August 2nd, 2009 by alacy

I just spent my “walking” money to buy a lifescribe Pulse smartpen. (

Back when I was in college I took a lot of notes. Enough to really mess up my writings. But I noticed that the act of writing helped me to remember the lessons. In fact a lot of the time I didn’t have to review my notes much.

So at work I have been taking “notes” as I work. If I want to remember something I write it down in a note book. It helps but now that I am older I don’t remember as easy as I did when I was younger. So I often have to refer back to my notes. I got to thinking it would be nice to have digital copies so I could easily do searches. But it is more trouble than I liked to bring up a text editing window. Plus I do have to write things down in meeting. Thus I would have to key them in later or have two places for notes.

But I had been hearing about smart pens which digitally record what you write. I checked and there are two types. Ones that have a receiver you clip to the page and it picks up signals from the pen to figure out where the pen is and pens that use a special paper to figure out where the pen is writing. The Pulse is one that uses special paper. It also has a feature that as far as I know is currently unique to it. It can also record sound as you are writing. Then later you touch the pen to some writing and it plays the sounds that were recorded during the writing. This seems tailor made for students taking notes during a lecture and for journalist doing interviews. I don’t expect to use this feature much as most of my note taking happens at my desk. But I do plan to try it at my next staff meeting.

The pen for a student or journalist has a lot of benefits without ever connecting 14 to a computer. But it has a USB port to charge and send the info to the computer. Its desktop will show all the pages uploaded and if sound was recorded it can play it by mousing over then clicking.

But one drawback is that it doesn’t come with software to convert the writing to regular text. But there is a company that sells an add on to do that. I have a trial version. It seems to do a decent job. In fact I am writing this article in a book right now and plan to run it through to see how good it does.
So far after two days with it, I am pleased.

Note: The writing to text tests I done before this were short notes like I normally take and that worked pretty good, just few errors per page of notes. This multiple paragraph writing caused it more problems. In fact the error rate went up the further into the document. I would guess due to me getting sloppier the more I wrote. I may be pushed to slow down to give the OCR a chance.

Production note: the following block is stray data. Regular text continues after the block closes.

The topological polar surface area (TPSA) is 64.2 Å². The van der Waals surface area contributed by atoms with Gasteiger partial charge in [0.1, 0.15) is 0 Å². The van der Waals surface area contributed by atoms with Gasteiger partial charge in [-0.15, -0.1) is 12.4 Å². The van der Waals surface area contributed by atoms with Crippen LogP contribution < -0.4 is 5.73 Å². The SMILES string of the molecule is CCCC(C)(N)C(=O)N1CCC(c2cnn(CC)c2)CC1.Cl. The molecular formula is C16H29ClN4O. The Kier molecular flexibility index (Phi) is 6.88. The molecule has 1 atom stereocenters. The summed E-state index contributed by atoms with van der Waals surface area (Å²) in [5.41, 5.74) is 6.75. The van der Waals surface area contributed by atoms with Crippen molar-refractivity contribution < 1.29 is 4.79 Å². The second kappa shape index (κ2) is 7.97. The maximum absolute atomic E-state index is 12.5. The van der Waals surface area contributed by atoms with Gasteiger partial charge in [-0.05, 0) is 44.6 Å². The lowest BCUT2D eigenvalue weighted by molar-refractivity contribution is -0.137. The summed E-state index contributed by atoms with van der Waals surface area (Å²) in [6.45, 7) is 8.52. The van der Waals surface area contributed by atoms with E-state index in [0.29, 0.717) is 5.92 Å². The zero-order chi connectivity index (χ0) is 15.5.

2 Responses to “Smartpens”

  1. steve Says:

    Great post!

    My penmanship is so terrible that the device would probably freeze up with my first sentence. 🙂

  2. alacy Says:

    Well the pen itself doesn’t really care what you do. It just records the coordinates of when the pen is down. Once you transfer the data to your computer, it shows exactly what was on the paper. Then the optional software can try to convert it to text. You tell it if you are handprinting or writing in cursive.

    What is interesting is that to me my cursive writing is harder to read than my handprinting. So since college I handprint my notes. But the writing to text actually seems to work better when I use cursive. But old habits are hard to break. At least currently I still handprint my notes. It does a decent job, in fact as good as the first OCR software could process actual printed pages. But I am trying to be a little more careful so that the software has a better chance of getting it right. But so far I like it. Note if you aren’t concerned about writing to text because desktop software shows an exact image of each page. For someone like a student that probably would be good enough. Also they actually have a website where you can upload page images including any sound recorded as you write. Then this can be public or private. If private you can email the URL and another person can look at the notes exactly as you wrote them and listen to the sound recorded. If public anyone can see and hear it.